In the early 2000s, Harvard Right to Life, the university’s chapter of a student organization that opposes abortion, had T-shirts made that say, “Working for the Class of ’25” on the back. Another shirt from that era reads: “Smile! Your mom chose life.”
On June 6, a month after the news broke that the Supreme Court was planning to overturn its landmark 1973 decision legalizing abortion, a married couple who have become leaders in the anti-abortion movement pulled the 20-year-old shirts out of their closets and tried them back on, posing for a photograph on the deck of their home in a Virginia suburb outside Washington.
Three weeks later, the couple, Carrie Severino, the president of the Judicial Crisis Network, a group closely affiliated with the Federalist Society, and Roger Severino, a vice president at the Heritage Foundation and former Trump administration official, have seen their shared dream come to pass: the end of Roe v. Wade, the 50-year-old ruling that enshrined the right to an abortion in federal law.
A majority of Americans disagree with the decision, polls show, and it devastated many people across the country, with thousands protesting in cities and abortion providers scrambling to help women who now face long journeys to obtain care and, in some cases, the threat of prosecution.
But to the Severinos, a socially conservative Catholic couple who met at Harvard Law School and married two years later, the turn of events was the culmination of their life’s work — a decades-long campaign to reverse the ruling and then, they hope, to pass into law a ban on abortion everywhere in the United States.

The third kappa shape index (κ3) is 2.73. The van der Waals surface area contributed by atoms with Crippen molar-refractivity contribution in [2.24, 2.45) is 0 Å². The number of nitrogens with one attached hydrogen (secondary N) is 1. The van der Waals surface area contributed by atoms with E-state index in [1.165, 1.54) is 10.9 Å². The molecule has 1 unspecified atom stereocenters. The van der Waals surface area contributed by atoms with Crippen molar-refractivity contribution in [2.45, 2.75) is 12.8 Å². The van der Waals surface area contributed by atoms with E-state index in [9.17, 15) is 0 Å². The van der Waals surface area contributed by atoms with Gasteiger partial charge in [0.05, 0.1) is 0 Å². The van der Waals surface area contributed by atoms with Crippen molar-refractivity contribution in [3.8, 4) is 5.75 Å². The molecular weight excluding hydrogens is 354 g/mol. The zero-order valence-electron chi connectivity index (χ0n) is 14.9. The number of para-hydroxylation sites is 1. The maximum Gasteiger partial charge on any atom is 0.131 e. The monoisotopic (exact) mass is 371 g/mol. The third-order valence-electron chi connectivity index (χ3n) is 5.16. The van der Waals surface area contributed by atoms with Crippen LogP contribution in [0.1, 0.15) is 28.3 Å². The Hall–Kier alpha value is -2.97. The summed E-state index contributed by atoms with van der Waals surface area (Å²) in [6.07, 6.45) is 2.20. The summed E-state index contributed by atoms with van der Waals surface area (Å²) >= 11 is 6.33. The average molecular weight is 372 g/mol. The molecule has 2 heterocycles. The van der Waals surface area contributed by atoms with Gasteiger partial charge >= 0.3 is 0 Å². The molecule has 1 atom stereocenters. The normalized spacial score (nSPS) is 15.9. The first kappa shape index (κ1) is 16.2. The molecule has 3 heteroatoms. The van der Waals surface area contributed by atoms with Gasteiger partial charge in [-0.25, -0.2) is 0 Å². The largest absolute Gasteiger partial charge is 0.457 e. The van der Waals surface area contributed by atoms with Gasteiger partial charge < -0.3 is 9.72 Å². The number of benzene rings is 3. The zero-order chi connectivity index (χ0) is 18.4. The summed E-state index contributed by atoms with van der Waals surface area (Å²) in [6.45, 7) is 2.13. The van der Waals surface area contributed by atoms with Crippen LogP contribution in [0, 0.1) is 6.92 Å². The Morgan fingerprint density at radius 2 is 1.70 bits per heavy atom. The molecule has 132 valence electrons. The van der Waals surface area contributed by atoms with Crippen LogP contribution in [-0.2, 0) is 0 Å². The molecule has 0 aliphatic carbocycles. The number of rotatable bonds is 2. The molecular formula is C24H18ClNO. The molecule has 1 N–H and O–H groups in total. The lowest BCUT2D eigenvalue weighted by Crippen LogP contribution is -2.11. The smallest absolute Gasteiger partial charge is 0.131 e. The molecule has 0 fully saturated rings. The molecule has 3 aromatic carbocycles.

“The shirt signaled our hope that we could help save lives of children that would graduate from Harvard by 2025 and into a world where Roe v. Wade had been overturned,” Roger Severino said in an interview on Friday, a few hours after the Supreme Court announced its 6-to-3 opinion overturning Roe.
“It was an audacious goal at the time, and we had serious doubts it would happen,” he recalled.
When the ruling came out, Severino said, he made the sign of the cross and offered a brief prayer thanking God before joining the crowds near the court to savor the moment.
The news came as the Severinos continued to face personal challenges.
Carrie, a mother of six in her 40s, learned she had breast cancer in late summer 2020, at the height of the coronavirus pandemic.
From Opinion: The End of Roe v. Wade
Commentary by Times Opinion writers and columnists on the Supreme Court’s decision to end the constitutional right to abortion.
The news of her diagnosis emerged to the broader public in one of those happenstance ways so common on the modern internet. Her parents’ church posted a note online asking its congregants to pray for her good health.
At the time, Carrie Severino said, she did not mind that her health condition had been unexpectedly revealed, because a huge development had coincidentally just come to pass and grabbed everyone’s attention: the confirmation of Justice Amy Coney Barrett to replace the liberal Justice Ruth Bader Ginsburg and cement the court’s conservative majority.
Severino said that she also didn’t mind sharing the news, despite its awkward disclosure, because it allowed her to connect and bond with women who had experienced similar health challenges.